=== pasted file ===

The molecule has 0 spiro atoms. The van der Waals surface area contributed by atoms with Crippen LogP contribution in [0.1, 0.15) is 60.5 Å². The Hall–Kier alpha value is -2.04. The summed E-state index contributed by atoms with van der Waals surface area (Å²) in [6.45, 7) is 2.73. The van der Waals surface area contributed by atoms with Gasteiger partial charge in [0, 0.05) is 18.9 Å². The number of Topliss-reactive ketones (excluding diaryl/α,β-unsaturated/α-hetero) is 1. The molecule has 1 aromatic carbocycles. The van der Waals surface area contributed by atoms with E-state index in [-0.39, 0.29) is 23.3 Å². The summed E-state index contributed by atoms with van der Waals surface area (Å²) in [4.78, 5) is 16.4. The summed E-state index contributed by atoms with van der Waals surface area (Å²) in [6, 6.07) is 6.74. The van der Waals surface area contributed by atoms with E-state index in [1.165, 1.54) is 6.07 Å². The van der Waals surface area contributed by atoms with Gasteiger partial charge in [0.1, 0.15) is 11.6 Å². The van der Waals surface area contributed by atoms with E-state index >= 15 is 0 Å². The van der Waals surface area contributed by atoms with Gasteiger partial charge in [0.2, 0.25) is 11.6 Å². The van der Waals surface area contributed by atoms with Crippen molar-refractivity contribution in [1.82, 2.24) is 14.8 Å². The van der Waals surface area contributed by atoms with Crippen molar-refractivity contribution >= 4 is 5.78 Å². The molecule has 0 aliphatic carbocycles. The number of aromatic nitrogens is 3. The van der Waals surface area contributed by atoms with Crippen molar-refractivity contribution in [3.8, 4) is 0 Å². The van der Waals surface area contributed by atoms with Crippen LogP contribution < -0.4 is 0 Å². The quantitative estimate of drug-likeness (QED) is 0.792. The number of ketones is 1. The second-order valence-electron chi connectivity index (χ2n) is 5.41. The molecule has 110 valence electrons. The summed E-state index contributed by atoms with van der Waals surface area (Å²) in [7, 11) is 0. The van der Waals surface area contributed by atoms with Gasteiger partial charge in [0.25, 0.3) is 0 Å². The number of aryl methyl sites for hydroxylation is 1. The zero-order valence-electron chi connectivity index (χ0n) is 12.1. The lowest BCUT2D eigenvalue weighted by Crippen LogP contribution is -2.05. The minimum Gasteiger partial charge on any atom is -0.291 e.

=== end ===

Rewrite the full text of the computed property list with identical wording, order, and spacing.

The molecule has 0 spiro atoms. The van der Waals surface area contributed by atoms with Crippen LogP contribution in [0.1, 0.15) is 60.5 Å². The Hall–Kier alpha value is -2.04. The summed E-state index contributed by atoms with van der Waals surface area (Å²) in [6.45, 7) is 2.73. The van der Waals surface area contributed by atoms with Gasteiger partial charge in [0, 0.05) is 18.9 Å². The number of Topliss-reactive ketones (excluding diaryl/α,β-unsaturated/α-hetero) is 1. The molecule has 1 aromatic carbocycles. The van der Waals surface area contributed by atoms with E-state index in [-0.39, 0.29) is 23.3 Å². The summed E-state index contributed by atoms with van der Waals surface area (Å²) in [4.78, 5) is 16.4. The summed E-state index contributed by atoms with van der Waals surface area (Å²) in [6, 6.07) is 6.74. The van der Waals surface area contributed by atoms with E-state index in [1.165, 1.54) is 6.07 Å². The van der Waals surface area contributed by atoms with Gasteiger partial charge in [0.1, 0.15) is 11.6 Å². The van der Waals surface area contributed by atoms with E-state index >= 15 is 0 Å². The van der Waals surface area contributed by atoms with Gasteiger partial charge in [0.2, 0.25) is 11.6 Å². The van der Waals surface area contributed by atoms with Crippen molar-refractivity contribution in [1.82, 2.24) is 14.8 Å². The van der Waals surface area contributed by atoms with Crippen molar-refractivity contribution >= 4 is 5.78 Å². The molecule has 0 aliphatic carbocycles. The number of aromatic nitrogens is 3. The van der Waals surface area contributed by atoms with Crippen molar-refractivity contribution in [3.8, 4) is 0 Å². The van der Waals surface area contributed by atoms with Crippen LogP contribution < -0.4 is 0 Å². The quantitative estimate of drug-likeness (QED) is 0.792. The number of ketones is 1. The second-order valence-electron chi connectivity index (χ2n) is 5.41. The molecule has 110 valence electrons. The summed E-state index contributed by atoms with van der Waals surface area (Å²) in [7, 11) is 0. The van der Waals surface area contributed by atoms with Gasteiger partial charge in [0.25, 0.3) is 0 Å². The number of aryl methyl sites for hydroxylation is 1. The zero-order valence-electron chi connectivity index (χ0n) is 12.1. The lowest BCUT2D eigenvalue weighted by Crippen LogP contribution is -2.05. The minimum Gasteiger partial charge on any atom is -0.291 e.